Novel Algorithm can Non-invasively Localize Source of Heart Conditions

Novel Algorithm can Non-invasively Localize Source of Heart Conditions

Dr. Lakshmi Venkataraman
Medically Reviewed by The Medindia Medical Review Team on October 17, 2018 at 6:13 PM
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Highlights:
  • Currently, doctors use invasive electrical procedures to diagnose and localize the source of abnormal heart beats such as atrial fibrillation
  • Using signals produced externally at the body surface by the electrical activity of heart (measured as electrocardiogram), scientists have developed a method to reconstruct what is happening deep within the heart
  • In future, it may be possible to diagnose and assess response to treatment of cardiac conditions using this non-invasive cardiac imaging algorithm
A new non-invasive algorithm has been developed to diagnose and localize the origin of atrial fibrillation, a type of rhythm disturbance of the heart where the heart beats very fast and the patient is able to sense the rapidly beating heart as palpitations. The research work was conducted by a team from the University of California, Santa Barbara. The findings appear in the journal APL Bioengineering, from AIP Publishing.
Novel Algorithm can Non-invasively Localize Source of Heart Conditions

"Using heart signals produced at the body surface, we can try to reconstruct what's going on inside your heart," said UC Santa Barbara graduate student Abhejit Rajagopal, an author on the paper . "This is typically done by simulating a model for the propagation of signals from your heart to the surface and inverting it. The 'inverted' model is known as an inverse operator. Typically, if the forward model is linear so is the inverse operator."

Reconstructing Heart Electrical Activity Using Inverse Operator Model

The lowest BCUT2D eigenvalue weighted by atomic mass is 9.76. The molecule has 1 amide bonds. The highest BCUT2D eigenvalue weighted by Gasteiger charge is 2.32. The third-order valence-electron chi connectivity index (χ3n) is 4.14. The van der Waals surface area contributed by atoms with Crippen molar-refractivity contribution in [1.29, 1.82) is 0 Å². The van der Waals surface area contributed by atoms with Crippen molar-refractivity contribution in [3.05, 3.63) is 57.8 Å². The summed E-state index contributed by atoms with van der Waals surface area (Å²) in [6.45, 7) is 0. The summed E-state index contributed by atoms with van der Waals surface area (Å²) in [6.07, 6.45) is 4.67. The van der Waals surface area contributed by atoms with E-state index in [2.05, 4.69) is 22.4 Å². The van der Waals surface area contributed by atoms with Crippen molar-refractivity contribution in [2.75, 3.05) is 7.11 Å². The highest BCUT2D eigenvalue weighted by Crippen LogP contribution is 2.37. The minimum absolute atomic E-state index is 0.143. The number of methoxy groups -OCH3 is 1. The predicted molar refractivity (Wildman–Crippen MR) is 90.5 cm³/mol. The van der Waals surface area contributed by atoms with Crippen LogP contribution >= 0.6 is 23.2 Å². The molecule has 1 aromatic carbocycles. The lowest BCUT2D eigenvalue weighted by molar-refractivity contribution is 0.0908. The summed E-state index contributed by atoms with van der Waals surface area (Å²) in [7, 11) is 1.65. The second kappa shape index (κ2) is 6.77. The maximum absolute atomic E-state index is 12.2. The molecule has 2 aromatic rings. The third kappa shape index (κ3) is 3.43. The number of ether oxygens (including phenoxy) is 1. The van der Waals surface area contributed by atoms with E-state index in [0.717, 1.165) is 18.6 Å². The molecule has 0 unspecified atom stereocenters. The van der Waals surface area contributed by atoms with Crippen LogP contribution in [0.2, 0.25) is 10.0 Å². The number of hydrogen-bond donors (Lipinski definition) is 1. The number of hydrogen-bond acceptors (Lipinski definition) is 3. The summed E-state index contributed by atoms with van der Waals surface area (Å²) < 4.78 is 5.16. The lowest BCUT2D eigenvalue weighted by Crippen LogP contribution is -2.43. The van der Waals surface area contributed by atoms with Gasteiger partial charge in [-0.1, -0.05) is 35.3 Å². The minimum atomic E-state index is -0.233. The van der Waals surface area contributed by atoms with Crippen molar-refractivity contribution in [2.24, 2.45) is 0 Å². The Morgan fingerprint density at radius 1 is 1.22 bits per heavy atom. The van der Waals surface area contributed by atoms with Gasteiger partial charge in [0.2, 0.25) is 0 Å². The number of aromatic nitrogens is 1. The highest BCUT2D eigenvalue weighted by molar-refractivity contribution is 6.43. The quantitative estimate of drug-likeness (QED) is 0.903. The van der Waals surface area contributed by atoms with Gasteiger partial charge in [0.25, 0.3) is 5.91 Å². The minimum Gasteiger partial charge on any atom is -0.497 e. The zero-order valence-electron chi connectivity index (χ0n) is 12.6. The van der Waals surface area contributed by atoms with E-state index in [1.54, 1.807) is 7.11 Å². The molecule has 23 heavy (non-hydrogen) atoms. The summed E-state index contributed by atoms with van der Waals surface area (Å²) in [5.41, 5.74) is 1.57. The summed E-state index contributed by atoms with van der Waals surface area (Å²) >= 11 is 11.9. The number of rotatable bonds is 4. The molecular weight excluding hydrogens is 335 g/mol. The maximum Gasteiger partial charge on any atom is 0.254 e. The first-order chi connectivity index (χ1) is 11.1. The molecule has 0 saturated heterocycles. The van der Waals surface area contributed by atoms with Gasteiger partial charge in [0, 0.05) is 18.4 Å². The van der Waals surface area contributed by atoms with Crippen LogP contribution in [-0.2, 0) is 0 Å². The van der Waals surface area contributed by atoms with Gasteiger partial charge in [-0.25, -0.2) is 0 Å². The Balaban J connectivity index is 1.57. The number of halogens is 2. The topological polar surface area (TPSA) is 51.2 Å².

The main aim of noninvasive electrical imaging of the heart is to accurately reconstruct information about the electrical activity of the heart from numerous ECG impulses on the surface of the chest. Quantitative interpretation of these superficial signals in the context of the underlying cardiac electrical activity is an inverse mathematical problem and the current study is one of the many algorithms that have been developed to solve it

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As stated above, the basic concept employed by the UC Santa Barbara group's work is that the inverse operator, (a mathematical function that maps body-surface ECG signals to electrical potentials in the innermost layer of the heart), can also be expressed in a non-linear fashion and optimized by adding patient-specific parameters

By carefully including more parameters, presumed models of body tissue can be optimized by actual patient data to provide more precise reconstructions of endocardial potentials.

"This enables development of models for predicting cardiac potentials that are accurate and realistic from electrocardiograms, and may be used as a new cardiac imaging tool," said Rajagopal.

Applications of the Inverse Operator Model

  • Someday, instead of a doctor listening to the heart using a stethoscope, they may be able to see a live video of the heart activity via ultrasound with corresponding measurements of local electrical potentials around the heart. This technology will enable doctors to diagnose and treat patients with various heart conditions without the need to perform invasive surgeries just to determine the cause of the problem
  • In some cases of atrial fibrillation, it may be possible to localize the origin of the abnormal rhythm and determine whether surgery is recommended for the patient.
"A lot of work remains to be done before we can make this a reality," he said. "But our work is a good step in that direction, since it shows that the resolution of the noninvasive reconstruction can be sufficiently high to aid in diagnosis and prognosis of such cardiac disorders."

Conclusion

The current research is significant because it shows that that much higher resolution of the tissues is possible if nonlinear reconstruction algorithms are employed using a few extended data, compared with what is described theoretically using linear methods and partial data.

Rajagopal said, "We were surprised that we didn't need to explode the number of parameters allowed in the reconstruction. By adding just a few extra parameters -- while still respecting the structure of the original reconstruction algorithm -- we found that high-accuracy reconstruction is possible."

References :
  1. Noninvasive reconstruction of cardiac electrical activity: update on current methods, applications and challenges - (https://www.ncbi.nlm.nih.gov/pmc/articles/PMC4446282/)
  2. Nonlinear electrocardiographic imaging using polynomial approximation networks - (https://aip.scitation.org/doi/10.1063/1.5038046)


Source: Medindia

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